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Public Health and Need for Consistent Standards Preclude Exception for Breastfeeding Mother in National Medical Licensing Test

Wednesday, September 12, 2007 General News J E 4
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PHILADELPHIA, Sept. 11 Responding to a lawsuit by anursing mother seeking a special accommodation for the national medicallicensing examination, the National Board of Medical Examiners (NBME) issuedthis statement:

The NBME understands the needs of breastfeeding mothers as well as otherindividuals with conditions that may complicate test-taking. However, thefirst priority for this test, accepted as evidence of competence for newphysicians by virtually all licensing boards in the U.S., must remain ensuringrigorous and consistent standards for assessing competence of physicians whowill be responsible for patient safety.

NBME spokesperson, Dr. Ruth Hoppe, said, "While the Board does not disputethe merits of breastfeeding, we believe the stakes for the American public aretoo high here to grant ad hoc exceptions. Our priority must be the Americanpublic's health, which is safeguarded by maintaining the integrity of thisexamination through uniform testing conditions."

Dr. Hoppe, who is chair of the governing body of the U.S. MedicalLicensing Examination and an emeritus associate dean of Michigan StateUniversity's School of Medicine, added, "We sympathize with nursing mothersand others with medical conditions that do not rise to the level ofdisabilities in taking this exam. While we cannot grant them extra time, wetry to address their needs in an appropriate alternative manner. USMLEgovernance is reviewing its policy -- which it does regularly -- consistentwith maintaining fairness to all individuals taking the test and the higheststandards of medical practice."

The USMLE is given more than 100,000 times annually. The Step 2 ClinicalKnowledge exam is administered at testing centers in the U.S. and abroad fiveor six days a week throughout the year. Because it is given so often, mostpeople are able to take their exams on a schedule convenient to them.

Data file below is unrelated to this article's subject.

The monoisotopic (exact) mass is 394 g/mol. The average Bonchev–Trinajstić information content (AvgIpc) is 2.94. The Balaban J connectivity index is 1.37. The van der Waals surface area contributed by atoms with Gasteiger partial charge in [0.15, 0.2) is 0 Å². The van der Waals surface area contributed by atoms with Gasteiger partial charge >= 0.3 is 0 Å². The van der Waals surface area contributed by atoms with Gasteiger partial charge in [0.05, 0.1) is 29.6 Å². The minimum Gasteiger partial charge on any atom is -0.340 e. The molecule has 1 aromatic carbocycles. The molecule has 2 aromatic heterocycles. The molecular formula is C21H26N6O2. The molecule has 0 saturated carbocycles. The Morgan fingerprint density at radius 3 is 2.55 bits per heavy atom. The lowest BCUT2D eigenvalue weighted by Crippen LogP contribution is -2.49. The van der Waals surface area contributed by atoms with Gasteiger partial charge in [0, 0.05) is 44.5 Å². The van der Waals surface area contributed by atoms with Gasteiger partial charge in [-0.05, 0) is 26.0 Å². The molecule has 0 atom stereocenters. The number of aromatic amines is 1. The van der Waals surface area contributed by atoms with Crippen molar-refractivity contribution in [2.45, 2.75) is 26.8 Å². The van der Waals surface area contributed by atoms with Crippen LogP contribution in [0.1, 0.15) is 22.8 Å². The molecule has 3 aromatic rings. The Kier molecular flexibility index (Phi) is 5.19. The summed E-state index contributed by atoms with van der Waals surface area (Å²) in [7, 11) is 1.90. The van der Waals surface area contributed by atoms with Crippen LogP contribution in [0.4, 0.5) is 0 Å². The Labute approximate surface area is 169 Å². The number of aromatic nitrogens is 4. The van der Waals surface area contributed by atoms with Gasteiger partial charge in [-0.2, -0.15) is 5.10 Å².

Existing USMLE policy allows accommodations such as more testing or breaktime only for physical or mental impairments that substantially limit a majorlife activity, as set out in the Americans with Disabilities Act. Suchdisabilities may include Attention Deficit Hyperactivity Disorder, LearningDisorders, Multiple Sclerosis, and chronic pain conditions. The NBME receivesand evaluates numerous such requests and grants many of them.

In response to the legal suit of Sophie C. Currier and her infant, Lea M.Gallien-Currier, the NBME is taking all legal steps to defend its position asexplained above.

The National Board of Medical Examiners and the Federation of StateMedical Boards, both nonprofit organizations, jointly sponsor the exam. TheUSMLE Composite Committee establishes policies governing its administration.That committee comprises representatives from the two sponsors, NBME and theFSMB, and from the Educational Commission for Foreign Medical Graduates, whichcertifies the readiness of international medical graduates for medicalresidencies and fellowships in this country.

SOURCE National Board of Medical Examiners
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